Rapid bioassay-guided screening of toxic substances in vegetable oils that shorten the life of SHRSP rats
Ratnayake, Sunil and Lewandowski, Paul 2010, Rapid bioassay-guided screening of toxic substances in vegetable oils that shorten the life of SHRSP rats, Lipids in health and disease, vol. 9, no. 13, pp. 3-14.
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It has been consistently reported that vegetable oils including canola oil have a life shortening effect in Stroke-Prone Spontaneously Hypertensive Rats (SHRSP) and this toxic effect is not due to the fatty acid composition of the oil. Although it is possible that the phytosterol content or type of phytosterol present in vegetable oils may play some role in the life shortening effect observed in SHRSP rats this is still not completely resolved. Furthermore supercritical CO2 fractionation of canola oil with subsequent testing in SHRSP rats identified safe and toxic fractions however, the compounds responsible for life shortening effect were not characterised. The conventional approach to screen toxic substances in oils using rats takes more than six months and involves large number of animals. In this article we describe how rapid bioassay-guided screening could be used to identify toxic substances derived from vegetable oils and/or processed foods fortified with vegetable oils. The technique incorporates sequential fractionation of oils/processed foods and subsequent treatment of human cell lines that can be used in place of animal studies to determine cytotoxicity of the fractions with structural elucidation of compounds of interest determined via HPLC-MS and GC-MS. The rapid bioassay-guided screening proposed would require two weeks to test multiple fractions from oils, compared with six months if animal experiments were used to screen toxic effects. Fractionation of oil before bio-assay enhances the effectiveness of the detection of active compounds as fractionation increases the relative concentration of minor components.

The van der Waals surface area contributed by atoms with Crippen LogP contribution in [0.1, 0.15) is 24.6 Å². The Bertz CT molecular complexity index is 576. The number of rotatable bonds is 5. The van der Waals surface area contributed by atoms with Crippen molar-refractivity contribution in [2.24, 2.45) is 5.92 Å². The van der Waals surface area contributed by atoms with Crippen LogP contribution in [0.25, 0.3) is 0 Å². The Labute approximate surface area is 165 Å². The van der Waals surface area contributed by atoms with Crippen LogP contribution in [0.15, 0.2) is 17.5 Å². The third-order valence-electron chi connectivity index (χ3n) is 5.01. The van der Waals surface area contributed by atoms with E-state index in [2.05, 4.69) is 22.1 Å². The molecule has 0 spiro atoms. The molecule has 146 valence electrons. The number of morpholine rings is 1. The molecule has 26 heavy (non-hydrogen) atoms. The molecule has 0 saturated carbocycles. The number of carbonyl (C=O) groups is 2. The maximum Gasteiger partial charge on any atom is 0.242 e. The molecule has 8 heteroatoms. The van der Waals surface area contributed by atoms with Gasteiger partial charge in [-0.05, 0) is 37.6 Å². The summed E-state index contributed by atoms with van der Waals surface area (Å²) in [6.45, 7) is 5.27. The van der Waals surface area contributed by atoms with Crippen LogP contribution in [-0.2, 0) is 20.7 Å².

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Field of Research
111199 Nutrition and Dietetics not elsewhere classified
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